THIS SMALL PATCH : POEMS
By Tom Kelly
Red Squirrel Press. 76 pages. £10.00. ISBN 978-1-910437-91-9
Reviewed by Charles Ashleigh
Tom Kelly writes poems that are straightforward and about the people and the places he’s known all his life. The North-East is his “small patch” and its history and traditions loom large in just about everything he writes. If the term “regional writer” means anything it certainly applies to a writer like Kelly. You can see and smell and hear both the past and the present as you read the short, jabbing lines with their penny-plain words:
You talked as if giving a speech,
That name Jarrow cuts through the book. It was where Kelly was born
and grew up, with tales of its ship-building traditions all around
him, along with memories of the Jarrow Crusade when two hundred
unemployed men marched to
The Second World War provided a respite. The shipyards were busy again, and it continued that way for a time. But it wasn’t long before the work began to dry up, and the shipyards closed. Jarrow and other towns were badly affected. Communities dependant on work that was both cursed and shared, began to fall apart:
Geordie’s on a train, Newcastle King’s Cross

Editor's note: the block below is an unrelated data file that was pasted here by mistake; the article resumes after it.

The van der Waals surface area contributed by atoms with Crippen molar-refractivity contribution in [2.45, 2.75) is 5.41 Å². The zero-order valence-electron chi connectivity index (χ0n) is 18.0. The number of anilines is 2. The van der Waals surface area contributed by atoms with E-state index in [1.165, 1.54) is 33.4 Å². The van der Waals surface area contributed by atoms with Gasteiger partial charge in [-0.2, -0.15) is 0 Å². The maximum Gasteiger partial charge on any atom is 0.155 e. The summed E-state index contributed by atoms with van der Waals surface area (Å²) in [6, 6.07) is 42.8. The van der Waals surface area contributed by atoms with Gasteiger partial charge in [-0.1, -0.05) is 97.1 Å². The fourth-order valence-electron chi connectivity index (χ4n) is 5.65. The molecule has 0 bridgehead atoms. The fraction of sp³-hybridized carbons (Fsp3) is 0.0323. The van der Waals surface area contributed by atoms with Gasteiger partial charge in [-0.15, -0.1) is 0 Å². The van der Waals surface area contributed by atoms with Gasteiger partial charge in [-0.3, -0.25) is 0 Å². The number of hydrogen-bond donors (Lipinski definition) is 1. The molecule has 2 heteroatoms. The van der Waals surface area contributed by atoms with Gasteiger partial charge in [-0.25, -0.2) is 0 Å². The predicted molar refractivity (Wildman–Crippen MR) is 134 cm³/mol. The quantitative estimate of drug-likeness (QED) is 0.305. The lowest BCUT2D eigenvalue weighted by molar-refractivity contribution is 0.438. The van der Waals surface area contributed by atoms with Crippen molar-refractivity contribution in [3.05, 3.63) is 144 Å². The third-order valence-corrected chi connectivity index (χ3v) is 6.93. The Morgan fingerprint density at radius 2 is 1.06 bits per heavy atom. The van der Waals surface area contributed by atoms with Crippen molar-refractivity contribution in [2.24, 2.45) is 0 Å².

Kelly also writes poems about his childhood, his Irish roots, local characters, his parents, and there’s a particularly poignant and powerful poem about a brother who died relatively young.
I don’t suppose this is the sort of poetry that will win the kind pf prizes that people present to each other at prestigious meetings in the metropolis. It’s too down-to-earth, and doesn’t pretend to offer any supposed great ideas for the reader to ponder over. It records the poet’s world, his reflections and experiences, in a direct fashion. An environment of cold bedrooms, outside lavatories, and bitter memories probably wouldn’t appeal to those who think that poems should be like puzzles, or should look deep into the mind of the poet. But if we open our eyes to see what is in front of them, there is a world, and a history, out there that requires our attention. Tom Kelly is aware of it.